Writer and Director: Oliver Murray
Live music has been hit badly by the pandemic, and watching Ronnie’s, a sparking documentary about Ronnie Scott’s, London’s most famous jazz club, is almost painful as it reminds us too vividly of what we are missing. Featuring clips – some of them rare or unseen – of the most famous jazz stars playing at the hallowed venue, Oliver Murray’s film also examines the troubled life of Scott. This journey back in time makes for an exhilarating and nostalgic ride.
Born in 1927 in the East End, Scott didn’t really know his father, but was aware that he played the saxophone. After trying out with a cornet that he bought for 5 bob, and a soprano saxophone, Scott decided to follow in his father’s footsteps. Even before he was 20, Scott was playing in Ted Heath’s dance band.
But by the 1950s, Scott wanted to explore the less commercial side of jazz and was inspired by the sound of bebop he heard in the clubs like The Three Deuces in New York, and so set up his own jazz club in Gerrard Street in the heart of London’s Chinatown. Formerly a cafe for taxi drivers, the first Ronnie Scott’s was pulled together quickly and cheaply. Other jazz club owners were surprised that a jazz musician wanted to run his own club; you were either a club owner or a musician, not both.
However, while Scott did manage his own club and bring over American household names to his stage, most of the business side of things was done by his partner and friend Pete King. With the help of a Soho gangster, Scott and King soon managed to move into bigger premises up the road in Frith Street, where Ronnie Scott’s still is today.
Scott and King weren’t natural businessmen and we hear from people who remember the free drinks and the free meals that they both doled out to their friends and regulars. Many times in the club’s history, the two men thought that they may have to close down, and Scott remembers the times when bailiffs were in the club pricing the furnishings.
But rather than making money, Scott wanted to play and hear jazz, and in this he succeeded spectacularly. Archive footage of the musicians he invited to his club is inserted seamlessly into Oliver’s film and every night down Ronnie Scott’s appears legendary. Blind musician Roland Kirk played at the old club, a selection of instruments around his neck, before be brings out a flute improvising crazily with the keys and his own breath. Cleo Laine looks and sounds stunning with her rendition of Tain’t What You Do, while Sarah Vaughan and Ella Fitzgerald bring the house down with their performances.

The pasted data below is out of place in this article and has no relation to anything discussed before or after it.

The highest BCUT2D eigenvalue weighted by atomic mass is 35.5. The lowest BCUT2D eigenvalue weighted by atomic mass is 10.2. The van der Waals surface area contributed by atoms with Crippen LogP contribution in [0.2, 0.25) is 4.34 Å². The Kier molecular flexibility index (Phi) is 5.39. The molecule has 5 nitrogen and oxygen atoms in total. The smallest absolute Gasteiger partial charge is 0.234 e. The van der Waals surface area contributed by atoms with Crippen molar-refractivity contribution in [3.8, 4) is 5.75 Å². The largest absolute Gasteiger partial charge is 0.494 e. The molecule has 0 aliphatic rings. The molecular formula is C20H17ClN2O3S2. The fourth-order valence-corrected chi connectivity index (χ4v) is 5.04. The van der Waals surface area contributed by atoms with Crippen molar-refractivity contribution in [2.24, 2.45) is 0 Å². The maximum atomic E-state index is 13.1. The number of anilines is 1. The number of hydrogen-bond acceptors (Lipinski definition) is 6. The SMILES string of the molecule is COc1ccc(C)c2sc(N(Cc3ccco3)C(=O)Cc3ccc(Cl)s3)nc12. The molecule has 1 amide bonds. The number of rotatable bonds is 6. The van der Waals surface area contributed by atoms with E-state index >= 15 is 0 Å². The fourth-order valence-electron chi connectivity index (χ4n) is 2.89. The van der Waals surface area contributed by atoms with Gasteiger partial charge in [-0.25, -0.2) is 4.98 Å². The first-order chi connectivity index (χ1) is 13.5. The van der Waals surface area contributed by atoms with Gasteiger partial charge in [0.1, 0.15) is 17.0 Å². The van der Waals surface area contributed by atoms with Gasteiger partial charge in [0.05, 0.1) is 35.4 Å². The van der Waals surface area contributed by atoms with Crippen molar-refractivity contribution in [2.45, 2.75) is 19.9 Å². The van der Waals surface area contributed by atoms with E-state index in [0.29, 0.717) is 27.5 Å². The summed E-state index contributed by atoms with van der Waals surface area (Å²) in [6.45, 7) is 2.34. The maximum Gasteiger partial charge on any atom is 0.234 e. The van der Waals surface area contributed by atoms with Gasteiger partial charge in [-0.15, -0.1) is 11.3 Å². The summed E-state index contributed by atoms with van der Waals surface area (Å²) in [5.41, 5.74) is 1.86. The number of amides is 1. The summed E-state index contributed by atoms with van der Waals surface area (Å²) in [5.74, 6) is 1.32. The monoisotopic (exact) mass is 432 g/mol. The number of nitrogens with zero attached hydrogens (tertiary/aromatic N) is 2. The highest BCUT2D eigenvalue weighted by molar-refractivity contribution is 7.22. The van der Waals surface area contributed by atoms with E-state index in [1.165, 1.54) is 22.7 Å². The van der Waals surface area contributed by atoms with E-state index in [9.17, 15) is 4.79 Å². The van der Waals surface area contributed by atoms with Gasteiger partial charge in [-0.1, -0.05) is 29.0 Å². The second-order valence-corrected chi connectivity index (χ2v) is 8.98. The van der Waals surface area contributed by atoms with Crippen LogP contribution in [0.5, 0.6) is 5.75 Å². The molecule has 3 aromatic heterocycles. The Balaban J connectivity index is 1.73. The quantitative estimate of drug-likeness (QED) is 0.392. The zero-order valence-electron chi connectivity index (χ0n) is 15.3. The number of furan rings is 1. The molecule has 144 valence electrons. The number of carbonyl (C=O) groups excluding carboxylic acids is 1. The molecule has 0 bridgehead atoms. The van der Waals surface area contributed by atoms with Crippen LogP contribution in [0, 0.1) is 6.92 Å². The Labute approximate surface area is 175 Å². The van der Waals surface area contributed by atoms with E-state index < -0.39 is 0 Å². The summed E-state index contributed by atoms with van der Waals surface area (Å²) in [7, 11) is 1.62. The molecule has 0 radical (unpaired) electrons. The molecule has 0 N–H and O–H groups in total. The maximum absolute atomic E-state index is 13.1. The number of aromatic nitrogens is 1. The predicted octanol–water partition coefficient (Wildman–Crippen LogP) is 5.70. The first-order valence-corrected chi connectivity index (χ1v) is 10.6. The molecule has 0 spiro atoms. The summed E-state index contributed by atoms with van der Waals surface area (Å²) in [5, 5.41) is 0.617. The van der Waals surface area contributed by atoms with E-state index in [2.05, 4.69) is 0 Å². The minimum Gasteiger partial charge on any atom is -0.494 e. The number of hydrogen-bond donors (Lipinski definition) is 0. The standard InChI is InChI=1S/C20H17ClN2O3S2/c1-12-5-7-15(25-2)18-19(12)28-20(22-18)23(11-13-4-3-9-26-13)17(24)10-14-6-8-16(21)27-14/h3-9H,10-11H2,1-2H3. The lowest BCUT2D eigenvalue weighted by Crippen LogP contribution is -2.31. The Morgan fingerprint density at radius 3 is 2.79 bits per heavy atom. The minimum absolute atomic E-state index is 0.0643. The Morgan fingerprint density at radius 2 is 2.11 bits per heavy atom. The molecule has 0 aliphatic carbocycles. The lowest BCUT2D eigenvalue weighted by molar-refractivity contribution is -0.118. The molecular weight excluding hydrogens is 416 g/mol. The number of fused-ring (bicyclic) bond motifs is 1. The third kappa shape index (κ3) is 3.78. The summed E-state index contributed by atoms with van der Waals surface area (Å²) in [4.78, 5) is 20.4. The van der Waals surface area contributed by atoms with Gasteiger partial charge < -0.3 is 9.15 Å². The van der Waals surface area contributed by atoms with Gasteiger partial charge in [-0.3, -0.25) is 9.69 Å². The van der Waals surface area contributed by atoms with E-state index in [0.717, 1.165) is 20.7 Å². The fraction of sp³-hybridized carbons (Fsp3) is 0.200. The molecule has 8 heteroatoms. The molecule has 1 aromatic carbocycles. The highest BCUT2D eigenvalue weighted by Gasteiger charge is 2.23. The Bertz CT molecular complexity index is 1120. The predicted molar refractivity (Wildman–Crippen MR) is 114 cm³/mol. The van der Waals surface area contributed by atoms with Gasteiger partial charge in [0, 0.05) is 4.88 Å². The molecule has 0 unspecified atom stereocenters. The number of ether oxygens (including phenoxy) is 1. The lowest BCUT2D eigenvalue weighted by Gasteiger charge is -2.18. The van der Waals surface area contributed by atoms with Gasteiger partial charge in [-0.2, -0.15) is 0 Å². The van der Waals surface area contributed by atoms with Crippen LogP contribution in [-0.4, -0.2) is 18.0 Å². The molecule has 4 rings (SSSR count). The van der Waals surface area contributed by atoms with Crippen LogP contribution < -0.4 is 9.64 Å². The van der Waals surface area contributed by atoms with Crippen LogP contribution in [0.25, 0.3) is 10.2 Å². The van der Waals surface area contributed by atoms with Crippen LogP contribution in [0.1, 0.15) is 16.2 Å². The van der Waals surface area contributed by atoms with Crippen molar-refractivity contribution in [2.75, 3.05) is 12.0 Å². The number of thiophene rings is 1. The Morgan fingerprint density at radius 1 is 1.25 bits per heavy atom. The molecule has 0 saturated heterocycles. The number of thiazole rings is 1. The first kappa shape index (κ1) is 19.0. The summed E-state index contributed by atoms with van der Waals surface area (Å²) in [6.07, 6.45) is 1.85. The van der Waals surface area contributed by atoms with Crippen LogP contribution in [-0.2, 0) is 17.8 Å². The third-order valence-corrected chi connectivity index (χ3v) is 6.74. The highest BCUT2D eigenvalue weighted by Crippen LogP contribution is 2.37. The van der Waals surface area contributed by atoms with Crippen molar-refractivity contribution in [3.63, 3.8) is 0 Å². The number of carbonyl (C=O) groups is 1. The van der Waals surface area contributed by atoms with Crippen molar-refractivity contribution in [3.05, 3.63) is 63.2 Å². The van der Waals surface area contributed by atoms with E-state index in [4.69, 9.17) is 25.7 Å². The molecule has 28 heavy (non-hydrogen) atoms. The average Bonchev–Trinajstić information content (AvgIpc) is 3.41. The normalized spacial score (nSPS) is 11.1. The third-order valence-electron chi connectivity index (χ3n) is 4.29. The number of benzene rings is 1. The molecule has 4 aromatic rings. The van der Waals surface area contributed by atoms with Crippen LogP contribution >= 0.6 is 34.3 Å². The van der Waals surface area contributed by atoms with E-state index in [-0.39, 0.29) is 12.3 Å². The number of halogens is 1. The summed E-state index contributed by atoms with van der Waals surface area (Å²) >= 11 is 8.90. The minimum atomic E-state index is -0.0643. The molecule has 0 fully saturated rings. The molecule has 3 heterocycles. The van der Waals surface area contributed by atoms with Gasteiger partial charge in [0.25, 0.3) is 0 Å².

Best of all is Nina Simone on the piano, and it’s a real shame that we don’t get to hear more of her mournful, heart-breaking voice. One of the oddest and most moving performances is that of Van Morrison and Chet Baker doing a version of Sondheim’s Send in the Clowns. But the names keep on coming, and every clip shows the incredible talent of all these people.
As much as a story about Scott, it is also a story of Soho, and the images and films that Murray finds are perfect in conjuring up the old red-light district with its theatres and its neon-lit shops. Murray has also fond the best archive interviews with Scott from TV shows where he chats openly about his life, and the club, always it seems with a cigarette in his hand. Also helping Murray tell his story are Scott’s family and friends, along with music journalist John Fordman and TV host Michael Parkinson, and by the end it seems that Murray has captured the man completely, or a version of him at least. As the film draws towards Scott’s death there is a real sense of loss, created by Murray’s careful and generous writing.
Until venues can reopen fully, this might be the closest we get to live music this year. And while the club is open at the moment, lets hope there are always long queue outside Ronnie Scott’s. The legendary nightclub still has more legends to make.
Released on 23 October 2020